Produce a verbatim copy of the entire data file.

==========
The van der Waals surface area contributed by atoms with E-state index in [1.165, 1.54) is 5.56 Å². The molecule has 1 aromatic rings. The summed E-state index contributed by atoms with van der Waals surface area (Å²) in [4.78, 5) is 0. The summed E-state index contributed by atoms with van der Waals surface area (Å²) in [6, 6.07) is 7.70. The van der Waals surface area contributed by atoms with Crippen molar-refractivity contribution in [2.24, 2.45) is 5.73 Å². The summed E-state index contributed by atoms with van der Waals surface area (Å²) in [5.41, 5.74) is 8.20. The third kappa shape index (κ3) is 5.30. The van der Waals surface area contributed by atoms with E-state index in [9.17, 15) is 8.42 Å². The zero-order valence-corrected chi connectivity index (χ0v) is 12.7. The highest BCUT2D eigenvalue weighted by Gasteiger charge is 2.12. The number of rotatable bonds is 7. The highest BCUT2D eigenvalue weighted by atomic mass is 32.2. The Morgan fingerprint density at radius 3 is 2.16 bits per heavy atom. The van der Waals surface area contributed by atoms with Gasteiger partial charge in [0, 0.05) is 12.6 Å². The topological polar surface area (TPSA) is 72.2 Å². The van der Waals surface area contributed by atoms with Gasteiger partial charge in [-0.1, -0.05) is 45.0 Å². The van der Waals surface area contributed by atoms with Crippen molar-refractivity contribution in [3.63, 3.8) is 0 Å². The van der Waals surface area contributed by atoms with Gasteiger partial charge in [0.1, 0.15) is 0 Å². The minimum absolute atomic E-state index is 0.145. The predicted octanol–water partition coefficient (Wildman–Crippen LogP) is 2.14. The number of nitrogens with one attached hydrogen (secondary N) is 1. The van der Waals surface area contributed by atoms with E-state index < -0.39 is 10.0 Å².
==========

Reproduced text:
The van der Waals surface area contributed by atoms with E-state index in [1.165, 1.54) is 5.56 Å². The molecule has 1 aromatic rings. The summed E-state index contributed by atoms with van der Waals surface area (Å²) in [4.78, 5) is 0. The summed E-state index contributed by atoms with van der Waals surface area (Å²) in [6, 6.07) is 7.70. The van der Waals surface area contributed by atoms with Crippen molar-refractivity contribution in [2.24, 2.45) is 5.73 Å². The summed E-state index contributed by atoms with van der Waals surface area (Å²) in [5.41, 5.74) is 8.20. The third kappa shape index (κ3) is 5.30. The van der Waals surface area contributed by atoms with E-state index in [9.17, 15) is 8.42 Å². The zero-order valence-corrected chi connectivity index (χ0v) is 12.7. The highest BCUT2D eigenvalue weighted by Gasteiger charge is 2.12. The number of rotatable bonds is 7. The highest BCUT2D eigenvalue weighted by atomic mass is 32.2. The Morgan fingerprint density at radius 3 is 2.16 bits per heavy atom. The van der Waals surface area contributed by atoms with Gasteiger partial charge in [0, 0.05) is 12.6 Å². The topological polar surface area (TPSA) is 72.2 Å². The van der Waals surface area contributed by atoms with Gasteiger partial charge in [-0.1, -0.05) is 45.0 Å². The van der Waals surface area contributed by atoms with Crippen molar-refractivity contribution in [3.63, 3.8) is 0 Å². The van der Waals surface area contributed by atoms with Gasteiger partial charge in [0.1, 0.15) is 0 Å². The minimum absolute atomic E-state index is 0.145. The predicted octanol–water partition coefficient (Wildman–Crippen LogP) is 2.14. The number of nitrogens with one attached hydrogen (secondary N) is 1. The van der Waals surface area contributed by atoms with E-state index < -0.39 is 10.0 Å².